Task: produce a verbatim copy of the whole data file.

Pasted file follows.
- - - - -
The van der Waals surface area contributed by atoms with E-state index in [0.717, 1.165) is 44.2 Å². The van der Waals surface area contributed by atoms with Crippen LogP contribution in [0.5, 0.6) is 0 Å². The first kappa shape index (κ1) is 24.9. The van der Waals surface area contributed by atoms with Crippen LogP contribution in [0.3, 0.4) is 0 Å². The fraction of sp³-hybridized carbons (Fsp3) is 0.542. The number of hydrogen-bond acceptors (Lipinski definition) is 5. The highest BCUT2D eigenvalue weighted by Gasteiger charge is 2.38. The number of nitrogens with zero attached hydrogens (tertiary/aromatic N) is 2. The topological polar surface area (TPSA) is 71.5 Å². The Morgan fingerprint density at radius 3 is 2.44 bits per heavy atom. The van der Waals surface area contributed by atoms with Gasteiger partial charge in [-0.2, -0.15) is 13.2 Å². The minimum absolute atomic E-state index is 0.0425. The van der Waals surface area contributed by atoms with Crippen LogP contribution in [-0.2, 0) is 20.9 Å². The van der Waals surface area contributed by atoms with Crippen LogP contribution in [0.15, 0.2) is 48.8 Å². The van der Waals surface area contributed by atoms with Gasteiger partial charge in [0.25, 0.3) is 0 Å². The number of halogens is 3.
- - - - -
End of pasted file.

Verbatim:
The van der Waals surface area contributed by atoms with E-state index in [0.717, 1.165) is 44.2 Å². The van der Waals surface area contributed by atoms with Crippen LogP contribution in [0.5, 0.6) is 0 Å². The first kappa shape index (κ1) is 24.9. The van der Waals surface area contributed by atoms with Crippen LogP contribution in [0.3, 0.4) is 0 Å². The fraction of sp³-hybridized carbons (Fsp3) is 0.542. The number of hydrogen-bond acceptors (Lipinski definition) is 5. The highest BCUT2D eigenvalue weighted by Gasteiger charge is 2.38. The number of nitrogens with zero attached hydrogens (tertiary/aromatic N) is 2. The topological polar surface area (TPSA) is 71.5 Å². The Morgan fingerprint density at radius 3 is 2.44 bits per heavy atom. The van der Waals surface area contributed by atoms with Gasteiger partial charge in [-0.2, -0.15) is 13.2 Å². The minimum absolute atomic E-state index is 0.0425. The van der Waals surface area contributed by atoms with Crippen LogP contribution in [-0.2, 0) is 20.9 Å². The van der Waals surface area contributed by atoms with Crippen LogP contribution in [0.15, 0.2) is 48.8 Å². The van der Waals surface area contributed by atoms with Gasteiger partial charge in [0.25, 0.3) is 0 Å². The number of halogens is 3.